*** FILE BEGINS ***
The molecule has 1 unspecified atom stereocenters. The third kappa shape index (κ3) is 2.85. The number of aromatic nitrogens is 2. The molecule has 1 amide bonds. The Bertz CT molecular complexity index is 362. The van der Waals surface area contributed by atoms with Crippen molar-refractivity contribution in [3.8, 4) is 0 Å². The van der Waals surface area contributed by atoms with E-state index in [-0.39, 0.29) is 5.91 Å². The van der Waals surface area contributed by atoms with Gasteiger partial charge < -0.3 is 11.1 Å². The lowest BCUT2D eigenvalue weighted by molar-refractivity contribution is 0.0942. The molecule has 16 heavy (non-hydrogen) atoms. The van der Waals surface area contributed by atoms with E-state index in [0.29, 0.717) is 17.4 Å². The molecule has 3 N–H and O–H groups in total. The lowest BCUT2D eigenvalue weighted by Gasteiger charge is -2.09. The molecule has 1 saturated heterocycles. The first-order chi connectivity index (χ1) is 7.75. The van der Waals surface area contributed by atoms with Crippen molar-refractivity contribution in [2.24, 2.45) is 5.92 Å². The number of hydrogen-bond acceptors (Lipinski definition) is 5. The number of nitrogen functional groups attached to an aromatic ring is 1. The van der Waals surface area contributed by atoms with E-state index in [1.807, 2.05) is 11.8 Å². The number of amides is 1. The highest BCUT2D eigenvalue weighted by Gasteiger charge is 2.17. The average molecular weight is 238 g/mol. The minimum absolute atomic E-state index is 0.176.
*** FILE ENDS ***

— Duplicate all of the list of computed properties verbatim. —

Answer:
The molecule has 1 unspecified atom stereocenters. The third kappa shape index (κ3) is 2.85. The number of aromatic nitrogens is 2. The molecule has 1 amide bonds. The Bertz CT molecular complexity index is 362. The van der Waals surface area contributed by atoms with Crippen molar-refractivity contribution in [3.8, 4) is 0 Å². The van der Waals surface area contributed by atoms with E-state index in [-0.39, 0.29) is 5.91 Å². The van der Waals surface area contributed by atoms with Gasteiger partial charge < -0.3 is 11.1 Å². The lowest BCUT2D eigenvalue weighted by molar-refractivity contribution is 0.0942. The molecule has 16 heavy (non-hydrogen) atoms. The van der Waals surface area contributed by atoms with E-state index in [0.29, 0.717) is 17.4 Å². The molecule has 3 N–H and O–H groups in total. The lowest BCUT2D eigenvalue weighted by Gasteiger charge is -2.09. The molecule has 1 saturated heterocycles. The first-order chi connectivity index (χ1) is 7.75. The van der Waals surface area contributed by atoms with Crippen molar-refractivity contribution in [2.24, 2.45) is 5.92 Å². The number of hydrogen-bond acceptors (Lipinski definition) is 5. The number of nitrogen functional groups attached to an aromatic ring is 1. The van der Waals surface area contributed by atoms with E-state index in [1.807, 2.05) is 11.8 Å². The number of amides is 1. The highest BCUT2D eigenvalue weighted by Gasteiger charge is 2.17. The average molecular weight is 238 g/mol. The minimum absolute atomic E-state index is 0.176.